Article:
Bertoncino’s paintings are subtle visual enigmas that mystify, challenge and amaze the viewers. Usually centered on a lovely luminescent background is an elegant, only partially drawn, human figure that is the focus of the viewer’s attention and the ambiguity that dominates the painting. Thus it is the everlasting enigma of life, of man, that is presented. As we ponder the many possible answers for the enigma, we learn not only about the painting, but of ourselves.
From the first glance we are enchanted by the luminescence the artist has created for the background by applying layer upon layer of different variations of a single color. This luminosity is gently demanding and lively, never glaring or dominating. In effect the color establishes the painting as a unique world. A master of patience, as well as of color, Bertoncino applies himself to a tremendous variety of colors, always preserving his exciting, signature luminosity.
At the center of this enchanting luminosity the artist very often draws a single serene human figure, using a simple delicate line that just barely defines the body. Often, also, there is some derivation from the basic image: another, but lesser, figure imposed upon or near the main figure; am extra arm or leg jutting away from the main figure. Sometimes, also, the head becomes a solid while the rest of the body is a linear presentation. These paintings are contemporary palimpsests.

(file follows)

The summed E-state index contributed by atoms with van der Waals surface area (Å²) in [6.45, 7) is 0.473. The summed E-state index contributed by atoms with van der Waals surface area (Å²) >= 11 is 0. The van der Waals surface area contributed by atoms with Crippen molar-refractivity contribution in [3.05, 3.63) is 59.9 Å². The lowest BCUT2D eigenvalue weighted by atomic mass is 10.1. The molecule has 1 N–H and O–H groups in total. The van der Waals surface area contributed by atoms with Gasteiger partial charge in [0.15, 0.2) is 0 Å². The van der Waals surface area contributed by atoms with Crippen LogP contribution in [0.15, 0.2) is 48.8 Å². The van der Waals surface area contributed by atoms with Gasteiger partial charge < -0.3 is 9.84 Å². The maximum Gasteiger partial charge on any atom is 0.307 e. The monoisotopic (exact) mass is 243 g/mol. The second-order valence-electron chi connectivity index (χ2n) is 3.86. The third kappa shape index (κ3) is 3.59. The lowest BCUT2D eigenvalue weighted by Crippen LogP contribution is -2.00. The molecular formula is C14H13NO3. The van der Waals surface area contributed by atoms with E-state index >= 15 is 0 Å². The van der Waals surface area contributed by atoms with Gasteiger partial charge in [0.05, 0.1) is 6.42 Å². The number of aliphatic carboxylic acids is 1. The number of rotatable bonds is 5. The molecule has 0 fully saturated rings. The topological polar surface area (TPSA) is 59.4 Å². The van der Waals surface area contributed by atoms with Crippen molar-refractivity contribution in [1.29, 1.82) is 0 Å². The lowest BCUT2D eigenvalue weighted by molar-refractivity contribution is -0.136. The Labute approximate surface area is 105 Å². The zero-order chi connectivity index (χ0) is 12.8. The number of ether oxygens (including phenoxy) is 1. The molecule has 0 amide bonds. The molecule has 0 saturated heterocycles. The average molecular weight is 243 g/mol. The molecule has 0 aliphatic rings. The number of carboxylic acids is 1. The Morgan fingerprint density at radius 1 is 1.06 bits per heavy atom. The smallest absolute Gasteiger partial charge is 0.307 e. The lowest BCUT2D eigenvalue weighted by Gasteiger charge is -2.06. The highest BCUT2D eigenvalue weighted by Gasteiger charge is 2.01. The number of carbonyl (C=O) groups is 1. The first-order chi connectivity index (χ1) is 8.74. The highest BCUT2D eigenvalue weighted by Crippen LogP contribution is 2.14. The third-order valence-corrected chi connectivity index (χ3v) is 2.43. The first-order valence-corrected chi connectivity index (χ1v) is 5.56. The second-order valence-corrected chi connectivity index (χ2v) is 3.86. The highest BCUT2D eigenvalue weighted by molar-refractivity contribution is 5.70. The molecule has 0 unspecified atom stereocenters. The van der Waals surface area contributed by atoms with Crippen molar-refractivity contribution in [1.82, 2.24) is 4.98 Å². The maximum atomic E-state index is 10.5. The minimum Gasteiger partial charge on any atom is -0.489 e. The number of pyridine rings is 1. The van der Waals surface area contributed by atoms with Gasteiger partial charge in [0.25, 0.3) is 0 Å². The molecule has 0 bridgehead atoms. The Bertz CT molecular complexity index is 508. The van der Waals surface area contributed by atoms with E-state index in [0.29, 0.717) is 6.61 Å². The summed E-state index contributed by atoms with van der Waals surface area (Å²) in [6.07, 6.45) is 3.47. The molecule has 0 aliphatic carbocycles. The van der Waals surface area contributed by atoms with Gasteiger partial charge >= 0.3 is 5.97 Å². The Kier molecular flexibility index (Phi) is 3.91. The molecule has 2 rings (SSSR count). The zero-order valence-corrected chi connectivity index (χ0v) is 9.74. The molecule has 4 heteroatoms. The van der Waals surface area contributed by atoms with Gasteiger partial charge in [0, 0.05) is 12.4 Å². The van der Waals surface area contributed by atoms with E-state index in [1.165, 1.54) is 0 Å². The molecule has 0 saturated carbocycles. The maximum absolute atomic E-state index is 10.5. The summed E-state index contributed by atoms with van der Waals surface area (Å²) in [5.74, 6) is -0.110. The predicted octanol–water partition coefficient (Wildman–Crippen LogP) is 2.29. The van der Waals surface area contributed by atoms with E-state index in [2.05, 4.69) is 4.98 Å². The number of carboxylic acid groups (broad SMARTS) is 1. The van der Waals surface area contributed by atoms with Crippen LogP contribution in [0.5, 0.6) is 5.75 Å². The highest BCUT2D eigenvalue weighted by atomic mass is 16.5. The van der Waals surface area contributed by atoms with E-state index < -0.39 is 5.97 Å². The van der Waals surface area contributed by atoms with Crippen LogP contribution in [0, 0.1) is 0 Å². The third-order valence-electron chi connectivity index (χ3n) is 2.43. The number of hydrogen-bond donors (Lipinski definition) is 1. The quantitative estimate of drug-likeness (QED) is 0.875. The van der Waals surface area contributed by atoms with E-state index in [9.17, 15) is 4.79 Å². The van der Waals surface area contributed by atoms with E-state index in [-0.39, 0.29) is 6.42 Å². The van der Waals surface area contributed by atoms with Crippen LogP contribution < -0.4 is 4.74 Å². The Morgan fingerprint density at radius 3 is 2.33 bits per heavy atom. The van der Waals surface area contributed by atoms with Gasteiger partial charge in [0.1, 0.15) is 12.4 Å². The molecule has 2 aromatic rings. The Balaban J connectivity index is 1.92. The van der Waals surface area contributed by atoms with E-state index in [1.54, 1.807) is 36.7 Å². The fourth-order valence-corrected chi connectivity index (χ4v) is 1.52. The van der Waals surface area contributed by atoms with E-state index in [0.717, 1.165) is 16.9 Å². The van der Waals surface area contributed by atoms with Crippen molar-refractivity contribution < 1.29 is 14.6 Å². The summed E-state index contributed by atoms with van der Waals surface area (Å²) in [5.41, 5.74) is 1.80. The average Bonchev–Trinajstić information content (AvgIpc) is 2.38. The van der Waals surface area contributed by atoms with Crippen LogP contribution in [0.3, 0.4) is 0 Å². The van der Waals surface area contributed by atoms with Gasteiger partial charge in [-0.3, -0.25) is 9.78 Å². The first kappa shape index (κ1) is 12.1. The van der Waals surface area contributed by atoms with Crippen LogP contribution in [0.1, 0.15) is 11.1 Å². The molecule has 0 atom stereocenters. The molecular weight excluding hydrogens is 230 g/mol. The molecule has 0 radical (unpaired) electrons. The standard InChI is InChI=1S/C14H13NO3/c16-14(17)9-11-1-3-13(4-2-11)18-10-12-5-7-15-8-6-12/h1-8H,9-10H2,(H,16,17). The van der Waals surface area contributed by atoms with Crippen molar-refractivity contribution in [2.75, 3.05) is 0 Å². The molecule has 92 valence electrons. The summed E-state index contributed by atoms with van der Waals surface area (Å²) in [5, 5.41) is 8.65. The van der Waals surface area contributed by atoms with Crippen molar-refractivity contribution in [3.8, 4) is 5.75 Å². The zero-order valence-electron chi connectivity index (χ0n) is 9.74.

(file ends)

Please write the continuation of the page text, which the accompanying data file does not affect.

In medieval monasteries scribes wrote on precious vellum, animal skins that had been especially treated. Other monks, called illuminators, painted and drew all types of beautiful images to glorify the words. As vellum was expensive, the monks often had to scrape the words and images off the vellum and reuse the page; this happened often, especially to old manuscripts whose subjects matter was out of favor. Nevertheless, some words and images never were completely eradicated and a much used sheet of vellum often showed traces of writing and imagery from a previous work. Those pages were called palimpsests. Bertoncino’s paintings, with its overlays, partial imagery and strange juxtapositions are akin to the medieval manuscripts as well as the contemporary surrealism.
Let us not confuse Bertoncino’s surrealism with the punditry of Salvador Dali or the sentimentality of Walt Disney: Rather Bertoncino’s surrealism presents simplified, very abstracted, human imagery in strange distortions and juxtapositions. Bertoncino’s world is one of mythic concepts, ideas that taunt and haunt us because, try as we might, we can not solve the ultimate enigma.
Viewing Bertoncino’s paintings is a life-enhancing experience. We are forced to reason, to look back to genesis and forward to eternity.
The incredible beauty of ideas, color and imagery is given to us in paintings of rare distinction.